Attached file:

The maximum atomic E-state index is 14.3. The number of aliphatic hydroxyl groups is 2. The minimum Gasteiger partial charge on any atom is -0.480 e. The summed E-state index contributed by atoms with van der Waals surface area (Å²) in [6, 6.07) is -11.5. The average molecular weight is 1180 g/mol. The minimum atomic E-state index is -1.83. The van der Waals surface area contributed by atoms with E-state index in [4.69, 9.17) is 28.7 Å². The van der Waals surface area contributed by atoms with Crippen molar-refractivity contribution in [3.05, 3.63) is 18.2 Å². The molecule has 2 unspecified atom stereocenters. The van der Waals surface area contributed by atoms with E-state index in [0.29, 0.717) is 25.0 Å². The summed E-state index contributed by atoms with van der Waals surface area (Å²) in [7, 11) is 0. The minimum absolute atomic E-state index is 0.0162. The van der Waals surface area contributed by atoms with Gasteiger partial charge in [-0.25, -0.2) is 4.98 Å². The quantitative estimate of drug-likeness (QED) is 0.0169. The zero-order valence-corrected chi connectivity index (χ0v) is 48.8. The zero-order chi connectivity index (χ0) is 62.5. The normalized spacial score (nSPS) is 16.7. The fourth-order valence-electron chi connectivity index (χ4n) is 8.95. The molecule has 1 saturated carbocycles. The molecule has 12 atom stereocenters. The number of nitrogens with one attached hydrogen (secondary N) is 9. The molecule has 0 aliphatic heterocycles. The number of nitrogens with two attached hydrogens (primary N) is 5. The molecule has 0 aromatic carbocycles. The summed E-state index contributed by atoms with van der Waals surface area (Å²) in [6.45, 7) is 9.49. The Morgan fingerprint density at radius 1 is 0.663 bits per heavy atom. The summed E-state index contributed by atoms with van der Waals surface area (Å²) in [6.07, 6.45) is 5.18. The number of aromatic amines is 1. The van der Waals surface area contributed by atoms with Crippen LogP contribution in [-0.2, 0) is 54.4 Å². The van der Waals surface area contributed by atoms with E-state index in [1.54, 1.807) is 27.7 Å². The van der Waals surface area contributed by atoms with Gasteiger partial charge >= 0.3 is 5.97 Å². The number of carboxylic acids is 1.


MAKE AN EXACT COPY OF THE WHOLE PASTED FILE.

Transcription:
The maximum atomic E-state index is 14.3. The number of aliphatic hydroxyl groups is 2. The minimum Gasteiger partial charge on any atom is -0.480 e. The summed E-state index contributed by atoms with van der Waals surface area (Å²) in [6, 6.07) is -11.5. The average molecular weight is 1180 g/mol. The minimum atomic E-state index is -1.83. The van der Waals surface area contributed by atoms with E-state index in [4.69, 9.17) is 28.7 Å². The van der Waals surface area contributed by atoms with Crippen molar-refractivity contribution in [3.05, 3.63) is 18.2 Å². The molecule has 2 unspecified atom stereocenters. The van der Waals surface area contributed by atoms with E-state index in [0.29, 0.717) is 25.0 Å². The summed E-state index contributed by atoms with van der Waals surface area (Å²) in [7, 11) is 0. The minimum absolute atomic E-state index is 0.0162. The van der Waals surface area contributed by atoms with Gasteiger partial charge in [-0.25, -0.2) is 4.98 Å². The quantitative estimate of drug-likeness (QED) is 0.0169. The zero-order valence-corrected chi connectivity index (χ0v) is 48.8. The zero-order chi connectivity index (χ0) is 62.5. The normalized spacial score (nSPS) is 16.7. The fourth-order valence-electron chi connectivity index (χ4n) is 8.95. The molecule has 1 saturated carbocycles. The molecule has 12 atom stereocenters. The number of nitrogens with one attached hydrogen (secondary N) is 9. The molecule has 0 aliphatic heterocycles. The number of nitrogens with two attached hydrogens (primary N) is 5. The molecule has 0 aromatic carbocycles. The summed E-state index contributed by atoms with van der Waals surface area (Å²) in [6.45, 7) is 9.49. The Morgan fingerprint density at radius 1 is 0.663 bits per heavy atom. The summed E-state index contributed by atoms with van der Waals surface area (Å²) in [6.07, 6.45) is 5.18. The number of aromatic amines is 1. The van der Waals surface area contributed by atoms with Crippen LogP contribution in [-0.2, 0) is 54.4 Å². The van der Waals surface area contributed by atoms with E-state index in [1.54, 1.807) is 27.7 Å². The van der Waals surface area contributed by atoms with Gasteiger partial charge >= 0.3 is 5.97 Å². The number of carboxylic acids is 1.